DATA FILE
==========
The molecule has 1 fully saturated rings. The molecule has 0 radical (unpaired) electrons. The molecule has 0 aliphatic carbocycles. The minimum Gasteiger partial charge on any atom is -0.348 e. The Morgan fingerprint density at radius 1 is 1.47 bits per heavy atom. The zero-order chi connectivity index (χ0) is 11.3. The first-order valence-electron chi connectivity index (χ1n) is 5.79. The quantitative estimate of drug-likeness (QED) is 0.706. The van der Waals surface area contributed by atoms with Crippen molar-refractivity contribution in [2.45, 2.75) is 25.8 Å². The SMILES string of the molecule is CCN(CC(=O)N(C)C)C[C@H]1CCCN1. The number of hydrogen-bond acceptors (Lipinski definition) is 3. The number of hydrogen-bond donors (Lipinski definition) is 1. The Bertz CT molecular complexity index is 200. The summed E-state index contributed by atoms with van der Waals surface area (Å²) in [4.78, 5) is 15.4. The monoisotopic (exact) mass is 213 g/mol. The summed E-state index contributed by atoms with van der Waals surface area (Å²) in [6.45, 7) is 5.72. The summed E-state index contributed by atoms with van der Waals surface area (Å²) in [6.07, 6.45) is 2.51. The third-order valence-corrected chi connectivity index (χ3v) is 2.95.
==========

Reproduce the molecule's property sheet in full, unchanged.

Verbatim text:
The molecule has 1 fully saturated rings. The molecule has 0 radical (unpaired) electrons. The molecule has 0 aliphatic carbocycles. The minimum Gasteiger partial charge on any atom is -0.348 e. The Morgan fingerprint density at radius 1 is 1.47 bits per heavy atom. The zero-order chi connectivity index (χ0) is 11.3. The first-order valence-electron chi connectivity index (χ1n) is 5.79. The quantitative estimate of drug-likeness (QED) is 0.706. The van der Waals surface area contributed by atoms with Crippen molar-refractivity contribution in [2.45, 2.75) is 25.8 Å². The SMILES string of the molecule is CCN(CC(=O)N(C)C)C[C@H]1CCCN1. The number of hydrogen-bond acceptors (Lipinski definition) is 3. The number of hydrogen-bond donors (Lipinski definition) is 1. The Bertz CT molecular complexity index is 200. The summed E-state index contributed by atoms with van der Waals surface area (Å²) in [4.78, 5) is 15.4. The monoisotopic (exact) mass is 213 g/mol. The summed E-state index contributed by atoms with van der Waals surface area (Å²) in [6.45, 7) is 5.72. The summed E-state index contributed by atoms with van der Waals surface area (Å²) in [6.07, 6.45) is 2.51. The third-order valence-corrected chi connectivity index (χ3v) is 2.95.